Everytime Aaron Whiteside goes through his front door he steps back into the 1930s – after transforming his home into one for the pre-war era.
Aaron, 36, has dreamt of living in a 1930s’ home complete with authentic gadgets and furniture from the era ever since he was a five-year-old boy.
He is the proud owner of a modest three-bedroom semi – built in 1937 – looks like the rest of the suburban street from the outside but is a time capsule inside.
Everything inside is from a bygone era, including the rare wallpaper, coal fires and electric cooker which was one of the first of its kind.
Aaron recalls browsing junk shops aged five, picking up an old radiogram, hoover, mincers and gas lamps during trips with his grandmother’s sister.
Since then, he has slowly become enamoured with the decade’s style and way of life
He bought his current home in Blackpool, Lancs., for £87,000 in 2007 after it had stood empty for nearly a decade.
The enthusiast has worked tirelessly to transform the house – installing German wallpaper which was buried in a time capsule in the 1930s and cost Aaron £100 a roll.
He sleeps in a vintage bed, has a GEC cooker, doesn’t own a television or fridge and still uses a laundry mangle.
Not content with just looking like it’s in the 1930s, the house also runs like a pre-war one would have, heated by four coal fires and without double glazing windows.
He said: “From the age of five I always liked the music, a lot of people think I’ve been here before.
“My grandmother’s sister would take me round junk shops and I collected a lot of gramophones.
“The first ever item I bought was an old radiogram from the 1950s and an old hoover, as well old mincers and gas lamps. It’s all bits like that as to how it all started and it’s got a bit out of hand since.
“I’ve tried to make sure all the items in the house are originals, rather than being replicas.
“My pride of joy is an HMV state of the art gramophone from 1937. It came from an old house down south where bits and pieces were being sold off, and a friend of a friend told me about it.
“Anyone that comes to the house absolutely love it, I’m not saying they would want to live in it but I’ve not really had any bad feedback.”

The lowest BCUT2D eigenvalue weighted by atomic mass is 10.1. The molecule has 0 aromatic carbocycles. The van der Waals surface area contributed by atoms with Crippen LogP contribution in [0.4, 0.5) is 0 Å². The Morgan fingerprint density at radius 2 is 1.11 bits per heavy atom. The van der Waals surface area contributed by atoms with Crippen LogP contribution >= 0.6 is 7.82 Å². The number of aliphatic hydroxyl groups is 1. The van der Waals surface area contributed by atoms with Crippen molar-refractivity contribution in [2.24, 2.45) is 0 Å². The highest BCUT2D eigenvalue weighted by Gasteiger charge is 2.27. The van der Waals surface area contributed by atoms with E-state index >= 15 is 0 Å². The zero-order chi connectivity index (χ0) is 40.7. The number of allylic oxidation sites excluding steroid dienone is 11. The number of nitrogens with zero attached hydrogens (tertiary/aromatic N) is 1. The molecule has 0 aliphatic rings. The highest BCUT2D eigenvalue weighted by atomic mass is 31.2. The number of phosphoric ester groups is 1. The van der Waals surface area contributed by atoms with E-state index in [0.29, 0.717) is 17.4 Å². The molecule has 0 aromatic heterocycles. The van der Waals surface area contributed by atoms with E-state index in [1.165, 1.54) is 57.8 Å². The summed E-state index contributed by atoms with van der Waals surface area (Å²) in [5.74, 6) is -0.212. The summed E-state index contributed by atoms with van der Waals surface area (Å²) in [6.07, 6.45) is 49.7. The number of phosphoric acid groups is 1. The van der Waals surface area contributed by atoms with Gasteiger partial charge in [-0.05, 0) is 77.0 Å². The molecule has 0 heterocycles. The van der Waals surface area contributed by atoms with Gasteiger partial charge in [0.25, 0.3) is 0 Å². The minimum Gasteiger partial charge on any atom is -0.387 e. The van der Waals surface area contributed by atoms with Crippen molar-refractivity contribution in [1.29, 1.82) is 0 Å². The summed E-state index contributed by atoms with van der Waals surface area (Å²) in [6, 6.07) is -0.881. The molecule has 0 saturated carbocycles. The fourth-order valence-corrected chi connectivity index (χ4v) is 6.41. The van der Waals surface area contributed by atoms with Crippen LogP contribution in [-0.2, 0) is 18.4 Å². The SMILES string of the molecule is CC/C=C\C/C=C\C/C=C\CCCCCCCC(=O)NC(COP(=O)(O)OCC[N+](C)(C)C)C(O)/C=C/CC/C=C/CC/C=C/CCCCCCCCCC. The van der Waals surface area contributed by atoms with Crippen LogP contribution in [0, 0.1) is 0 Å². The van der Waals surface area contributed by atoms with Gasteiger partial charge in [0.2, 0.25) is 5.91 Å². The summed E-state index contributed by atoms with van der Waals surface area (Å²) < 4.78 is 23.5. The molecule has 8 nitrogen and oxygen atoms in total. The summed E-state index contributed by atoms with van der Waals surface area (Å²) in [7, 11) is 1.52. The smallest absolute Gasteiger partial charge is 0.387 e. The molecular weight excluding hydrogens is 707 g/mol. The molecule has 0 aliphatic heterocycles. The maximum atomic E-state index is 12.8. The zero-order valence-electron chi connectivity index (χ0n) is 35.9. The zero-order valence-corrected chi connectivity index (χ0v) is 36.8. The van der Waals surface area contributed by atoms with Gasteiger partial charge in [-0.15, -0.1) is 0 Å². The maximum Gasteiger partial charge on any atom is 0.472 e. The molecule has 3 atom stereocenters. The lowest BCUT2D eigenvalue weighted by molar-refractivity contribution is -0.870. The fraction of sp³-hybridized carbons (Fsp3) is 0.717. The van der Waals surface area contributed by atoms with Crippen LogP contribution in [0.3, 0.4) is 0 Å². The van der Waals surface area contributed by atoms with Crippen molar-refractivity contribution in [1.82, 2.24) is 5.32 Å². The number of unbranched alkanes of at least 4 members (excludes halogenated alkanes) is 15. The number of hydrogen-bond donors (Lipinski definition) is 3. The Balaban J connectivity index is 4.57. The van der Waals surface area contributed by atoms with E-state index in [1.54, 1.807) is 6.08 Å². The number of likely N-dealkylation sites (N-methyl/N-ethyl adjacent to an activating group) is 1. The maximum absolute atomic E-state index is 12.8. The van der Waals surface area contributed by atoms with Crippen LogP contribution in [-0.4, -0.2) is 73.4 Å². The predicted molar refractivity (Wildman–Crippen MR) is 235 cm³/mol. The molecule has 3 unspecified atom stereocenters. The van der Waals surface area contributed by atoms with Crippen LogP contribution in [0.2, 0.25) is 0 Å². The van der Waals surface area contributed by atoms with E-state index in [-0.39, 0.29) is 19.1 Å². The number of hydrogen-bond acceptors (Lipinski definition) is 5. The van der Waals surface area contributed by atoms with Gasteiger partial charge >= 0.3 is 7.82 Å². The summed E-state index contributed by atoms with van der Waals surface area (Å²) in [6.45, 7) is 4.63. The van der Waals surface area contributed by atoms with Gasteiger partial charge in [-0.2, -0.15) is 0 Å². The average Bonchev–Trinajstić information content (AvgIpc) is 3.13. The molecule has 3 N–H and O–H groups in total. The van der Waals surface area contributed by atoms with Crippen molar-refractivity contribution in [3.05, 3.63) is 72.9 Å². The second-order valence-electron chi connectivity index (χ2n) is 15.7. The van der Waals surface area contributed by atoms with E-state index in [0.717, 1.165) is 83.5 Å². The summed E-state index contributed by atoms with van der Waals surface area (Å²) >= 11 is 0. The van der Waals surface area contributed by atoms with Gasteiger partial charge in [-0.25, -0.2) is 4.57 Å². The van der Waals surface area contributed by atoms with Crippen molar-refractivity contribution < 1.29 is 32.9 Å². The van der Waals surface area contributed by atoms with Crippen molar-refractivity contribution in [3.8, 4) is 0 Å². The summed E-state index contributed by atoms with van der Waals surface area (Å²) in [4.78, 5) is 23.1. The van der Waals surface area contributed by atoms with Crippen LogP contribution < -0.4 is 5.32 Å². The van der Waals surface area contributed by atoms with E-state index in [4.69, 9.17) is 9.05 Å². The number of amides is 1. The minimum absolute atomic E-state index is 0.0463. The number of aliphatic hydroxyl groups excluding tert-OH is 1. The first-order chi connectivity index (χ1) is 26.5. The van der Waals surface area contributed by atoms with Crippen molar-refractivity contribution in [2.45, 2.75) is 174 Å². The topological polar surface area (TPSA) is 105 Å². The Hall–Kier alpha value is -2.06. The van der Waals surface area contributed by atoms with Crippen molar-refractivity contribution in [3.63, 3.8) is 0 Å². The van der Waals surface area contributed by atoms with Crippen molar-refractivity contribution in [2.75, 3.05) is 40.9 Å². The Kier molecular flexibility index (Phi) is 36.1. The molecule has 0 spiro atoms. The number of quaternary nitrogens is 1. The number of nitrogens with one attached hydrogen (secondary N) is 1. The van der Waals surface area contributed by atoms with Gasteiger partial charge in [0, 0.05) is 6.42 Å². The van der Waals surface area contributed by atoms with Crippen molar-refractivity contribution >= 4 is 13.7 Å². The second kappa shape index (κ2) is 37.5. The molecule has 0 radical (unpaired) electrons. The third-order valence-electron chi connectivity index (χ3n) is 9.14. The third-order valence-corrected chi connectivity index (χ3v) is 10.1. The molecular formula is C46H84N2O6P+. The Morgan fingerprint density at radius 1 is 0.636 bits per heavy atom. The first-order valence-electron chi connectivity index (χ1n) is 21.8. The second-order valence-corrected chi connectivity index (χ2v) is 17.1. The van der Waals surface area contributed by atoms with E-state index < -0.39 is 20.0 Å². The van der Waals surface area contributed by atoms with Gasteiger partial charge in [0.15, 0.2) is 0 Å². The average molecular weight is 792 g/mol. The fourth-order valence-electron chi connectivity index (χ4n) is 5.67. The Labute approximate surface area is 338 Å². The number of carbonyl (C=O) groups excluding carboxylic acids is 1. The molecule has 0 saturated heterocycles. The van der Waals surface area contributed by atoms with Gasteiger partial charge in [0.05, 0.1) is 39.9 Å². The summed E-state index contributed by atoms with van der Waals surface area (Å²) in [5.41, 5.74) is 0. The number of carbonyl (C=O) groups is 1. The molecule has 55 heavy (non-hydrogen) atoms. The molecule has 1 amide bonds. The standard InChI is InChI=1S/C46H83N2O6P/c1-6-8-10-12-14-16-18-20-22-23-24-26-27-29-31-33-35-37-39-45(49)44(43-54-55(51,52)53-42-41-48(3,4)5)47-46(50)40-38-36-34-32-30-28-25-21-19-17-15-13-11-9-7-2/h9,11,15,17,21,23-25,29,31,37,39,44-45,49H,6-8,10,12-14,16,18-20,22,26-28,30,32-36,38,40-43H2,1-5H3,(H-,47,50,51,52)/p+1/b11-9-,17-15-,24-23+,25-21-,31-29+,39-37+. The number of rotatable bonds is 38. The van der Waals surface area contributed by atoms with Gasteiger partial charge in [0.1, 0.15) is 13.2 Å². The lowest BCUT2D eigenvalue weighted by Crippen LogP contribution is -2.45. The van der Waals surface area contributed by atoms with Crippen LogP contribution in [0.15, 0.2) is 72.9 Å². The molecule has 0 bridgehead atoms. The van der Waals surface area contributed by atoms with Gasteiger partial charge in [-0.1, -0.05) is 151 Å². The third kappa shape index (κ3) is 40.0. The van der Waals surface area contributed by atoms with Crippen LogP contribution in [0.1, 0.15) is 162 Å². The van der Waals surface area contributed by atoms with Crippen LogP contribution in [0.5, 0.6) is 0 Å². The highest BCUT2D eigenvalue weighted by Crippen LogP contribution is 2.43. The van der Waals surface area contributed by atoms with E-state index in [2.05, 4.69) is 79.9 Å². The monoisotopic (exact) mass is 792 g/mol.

Aaron, who has no children, loves 1930s vocalists including Judy Garland, Jessie Matthews and Billie Holiday and even watches silent films.
When at home, he wears vintage clothes, sports a slick back undercut hairstyle and bearded finish and eats a 1930s diet – including cooking foods in beef dripping.
“The house was built in 1937 so this house always had a toilet,” he added. “It runs on coal so I have to lit the fire in the backroom for hot water.
“If I buy a rib of beef and have friends for tea I will cook it the old fashioned way, I don’t use oil.
“The washing machine I’ve got is a Hotpoint electric one with a mangle. The hoover is a 1934 electric hoover senior which I have been using since I was kid.
“The wall masks I collected are hard to come by, they are by an artist called John Douglas. I have the King up on the wall and there are thirties art decor original pictures.
“There is the Victorian organ in there as well as a great big Edwardian sideboard.
“The kitchen has got the original tiles and sink and cupboards. It’s pretty bog standard to how it was when it was built.
“The hallway is pretty much as it was apart from it’s got new wallpaper, it’s an old reprint.
“The items I have sort of go up to the 1940s. Even at the end of the war, you were still living in the thirties because there was no production.”
Aaron, who runs Whiteside Windows, is currently single but admits he isn’t looking for someone who shares the same interest.
“None of my partners have ever shared the same interests but I think now if I ever met someone they would have to have their own house,” he added.
“I’d have mine and then go between the two because I don’t really compromise very well. If they started bringing in Ikea items I think I’d have a nervous breakdown.”
Aaron’s labour of love has spilled out into different decades in certain aspects of his life.
He drives a black Oxford Morris 1952, parts of the kitchen borders on the 1950s in terms of the red and cream finish.